AIM/R members get advice on working with employees belonging to the nation's largest generation
Reps put focus on millennial generation.
If you hire a member of the millennial generation who brings a know-it-all attitude to the job, you should provide your new employee with an opportunity to make an impact. Perhaps he or she can give you a stronger online presence.
“Why wouldn’t you want someone to take the reins on this? It would be perfect project for a millennial,” Katy Mallios Smith told AIM/R members Oct. 15 during their 43rd annual conference in New Orleans. “Encourage them to take the initiative. Giving them a chance to manage — or even develop — a project that excites them allows them to develop multiple competencies outside their job description and is of strategic importance to your company.”
Smith, a millennial herself, was one of three speakers to discuss millennial employees during their AIM/R presentations. The others were Stew Chaffee, president of rep firm Rich-Tompkins Co., and Chip Hornsby, CEO of distribution company Morsco.
Born between 1980 and mid-2000s, millennials make up the country’s largest generation, Hornsby noted, representing one-third of the U.S. population in 2013. Millennials now also comprise the largest share of the U.S. workforce.
Smith, supply manager for market research technology firm Lucid, offered insights that both reinforced and debunked perceptions non-millennials may harbor about her generation. For example, millennials love feedback but not just positive words about what a great job they’re doing.
“They want real-time, consistent, immediate feedback; they want to know, ‘What can I do better?’” Smith said.
If your company gives employees annual performance reviews, she suggested increasing the frequency to quarterly reviews. A formal or informal mentorship program allows for more feedback.
“It’s not just about collecting a paycheck,” Smith said. “Growth is hugely important; learning and skill acquisition is a must.”
The common denominator among all millennials is their digital proficiency. She described them as “connected, contributing and engaged.”
Smith disagreed, however, with an AIM/R member who asserted that millennials’ communication skills are limited to — and by — their mobile devices.
“Millennials are very social in general — including face-to-face meetings, the telephone and mobile devices,” Smith said.
In fact, she suggested rep agencies and other employers should encourage their millennial employees to post job openings on their social networks.
“This is huge,” she said. “Doing so shows millennials the kind of company you are.”
In his presentation, Hornsby also addressed what he described as misconceptions about millennials — that they don’t work hard and aren’t loyal to their employer. Some studies show millennials work longer due to the blurring of work/life hours as well as their ability to do their job remotely and through their smartphones.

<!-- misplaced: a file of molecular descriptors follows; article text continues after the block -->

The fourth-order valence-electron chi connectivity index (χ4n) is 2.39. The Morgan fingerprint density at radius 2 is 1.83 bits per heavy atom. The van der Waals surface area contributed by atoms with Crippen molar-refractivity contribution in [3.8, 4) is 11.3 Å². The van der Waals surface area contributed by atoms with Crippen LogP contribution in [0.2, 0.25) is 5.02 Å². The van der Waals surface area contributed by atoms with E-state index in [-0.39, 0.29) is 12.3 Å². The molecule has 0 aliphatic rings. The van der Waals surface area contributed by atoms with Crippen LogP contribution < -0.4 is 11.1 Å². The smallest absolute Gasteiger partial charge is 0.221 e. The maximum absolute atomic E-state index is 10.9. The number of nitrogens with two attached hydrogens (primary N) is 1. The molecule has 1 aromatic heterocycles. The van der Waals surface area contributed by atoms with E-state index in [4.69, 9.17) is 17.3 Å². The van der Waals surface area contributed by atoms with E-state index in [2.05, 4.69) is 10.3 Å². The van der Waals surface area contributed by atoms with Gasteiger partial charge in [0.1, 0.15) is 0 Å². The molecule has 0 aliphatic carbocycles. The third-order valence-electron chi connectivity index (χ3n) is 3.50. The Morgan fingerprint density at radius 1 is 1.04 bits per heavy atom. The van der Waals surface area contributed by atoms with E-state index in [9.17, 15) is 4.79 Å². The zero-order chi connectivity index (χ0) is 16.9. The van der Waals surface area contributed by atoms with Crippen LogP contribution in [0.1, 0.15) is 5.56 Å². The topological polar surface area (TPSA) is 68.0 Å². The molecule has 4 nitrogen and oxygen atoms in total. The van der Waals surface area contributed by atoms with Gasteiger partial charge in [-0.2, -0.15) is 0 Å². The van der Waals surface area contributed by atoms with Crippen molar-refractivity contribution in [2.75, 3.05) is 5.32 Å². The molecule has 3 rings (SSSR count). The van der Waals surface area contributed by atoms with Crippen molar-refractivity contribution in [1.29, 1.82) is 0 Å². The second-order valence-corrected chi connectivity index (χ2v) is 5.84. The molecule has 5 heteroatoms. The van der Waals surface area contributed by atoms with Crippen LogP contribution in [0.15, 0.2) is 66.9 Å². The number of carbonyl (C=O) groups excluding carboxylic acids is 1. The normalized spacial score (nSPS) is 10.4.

“Contrary to popular perceptions, millennials stay with their early-career employers longer than Generation X workers did at the same ages,” he said.
The subject of millennials came up again during a panel discussion that featured manufacturers as well as reps. Other topics included how to compensate reps for Internet sales and how to compete against wholesalers’ private-label products.
Manufacturers on the panel were: Todd Talbot, president of Fluidmaster; Brent Noonan, vice president of sales for Uponor; and Chris Capone, vice president and general manager of U.S. trade sales for American Standard Brands. The reps were Alan Guidish, president of Preferred Sales; Mike Mullen, general manager of A.H. Deveney & Co.; and Val Galvan, executive vice president of Southwest Mechanical. BNP Media Plumbing Group PublisherBob Miodonski co-moderated the discussion.
Other highlights at AIM/R’s meeting included “Fundamentals of Buy/Sell Representation” presented by Mike Parham of PEPCO Sales and Marketing and Richard Goldsmith of Sunbelt Marketing. Robert Parkinson of Equipco and Dan O’Sullivan of Suncoast Sales spoke on “Best Practices for Effective Communications with Your Principals.” Kelly Michel of Michel Sales Agency gave a retrospective of “The Manufacturers Rep Industry, Then & Now.”
Michel took the stage again later in the meeting when Rick Root of Bailey Sales & Associates announced the first class of inductees into the AIM/R Hall of Fame. Other inductees are: Don Bass of Don Bass Co.; Mike Warren of Added Sales Co.; Bob Woolf of Woolf-Harris; Kirby Meagher of Sales Service Plus; Grant Maples Sr. of Maples Sales & Service; and Pete Lewnes of Preferred Sales. Root noted that while AIM/R gives the Golden Eagle Award to honor a manufacturer, the Hall of Fame will give special recognition to manufacturers reps for their contributions to the industry.
Receiving this year’s Golden Eagle Award was Chuck Schwabe, national sales manager for Liberty Pumps. AIM/R gives the award annually to a senior-level manufacturer who has a track record of using manufacturers reps as the most efficient method of going to market.
Another manufacturer receiving special recognition during the meeting was the late Fred Schmuck of Fluidmaster for his role in the creation of AIM/R.
AIM/R’s 2016 conference will take place Oct. 18-21 in Miami, Fla.
This article was originally titled “Reps put focus on millennials” in the November 2015 print edition of Supply House Times.